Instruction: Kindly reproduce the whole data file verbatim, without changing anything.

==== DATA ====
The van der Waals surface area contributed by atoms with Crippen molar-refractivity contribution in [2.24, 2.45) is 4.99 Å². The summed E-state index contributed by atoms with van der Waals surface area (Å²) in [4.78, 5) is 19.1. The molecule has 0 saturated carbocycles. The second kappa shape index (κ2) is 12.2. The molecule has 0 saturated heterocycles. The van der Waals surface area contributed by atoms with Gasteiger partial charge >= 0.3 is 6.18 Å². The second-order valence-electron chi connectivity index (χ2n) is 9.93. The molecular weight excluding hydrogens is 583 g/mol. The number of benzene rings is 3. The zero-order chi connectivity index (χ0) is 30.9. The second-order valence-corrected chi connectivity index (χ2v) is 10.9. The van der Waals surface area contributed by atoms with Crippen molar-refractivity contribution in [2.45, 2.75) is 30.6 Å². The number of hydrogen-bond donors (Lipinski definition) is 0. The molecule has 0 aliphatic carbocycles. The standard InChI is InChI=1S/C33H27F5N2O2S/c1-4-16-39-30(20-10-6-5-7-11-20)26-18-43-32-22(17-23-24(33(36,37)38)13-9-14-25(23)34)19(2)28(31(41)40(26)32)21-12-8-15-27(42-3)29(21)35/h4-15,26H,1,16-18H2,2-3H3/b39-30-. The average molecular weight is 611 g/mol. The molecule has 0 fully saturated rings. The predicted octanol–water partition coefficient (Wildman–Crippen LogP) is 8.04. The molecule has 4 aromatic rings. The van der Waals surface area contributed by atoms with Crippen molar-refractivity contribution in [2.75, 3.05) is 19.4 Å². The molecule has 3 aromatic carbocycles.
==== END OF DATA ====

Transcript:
The van der Waals surface area contributed by atoms with Crippen molar-refractivity contribution in [2.24, 2.45) is 4.99 Å². The summed E-state index contributed by atoms with van der Waals surface area (Å²) in [4.78, 5) is 19.1. The molecule has 0 saturated carbocycles. The second kappa shape index (κ2) is 12.2. The molecule has 0 saturated heterocycles. The van der Waals surface area contributed by atoms with Gasteiger partial charge >= 0.3 is 6.18 Å². The second-order valence-electron chi connectivity index (χ2n) is 9.93. The molecular weight excluding hydrogens is 583 g/mol. The number of benzene rings is 3. The zero-order chi connectivity index (χ0) is 30.9. The second-order valence-corrected chi connectivity index (χ2v) is 10.9. The van der Waals surface area contributed by atoms with Crippen molar-refractivity contribution in [2.45, 2.75) is 30.6 Å². The number of hydrogen-bond donors (Lipinski definition) is 0. The molecule has 0 aliphatic carbocycles. The standard InChI is InChI=1S/C33H27F5N2O2S/c1-4-16-39-30(20-10-6-5-7-11-20)26-18-43-32-22(17-23-24(33(36,37)38)13-9-14-25(23)34)19(2)28(31(41)40(26)32)21-12-8-15-27(42-3)29(21)35/h4-15,26H,1,16-18H2,2-3H3/b39-30-. The average molecular weight is 611 g/mol. The molecule has 0 fully saturated rings. The predicted octanol–water partition coefficient (Wildman–Crippen LogP) is 8.04. The molecule has 4 aromatic rings. The van der Waals surface area contributed by atoms with Crippen molar-refractivity contribution in [2.75, 3.05) is 19.4 Å². The molecule has 3 aromatic carbocycles.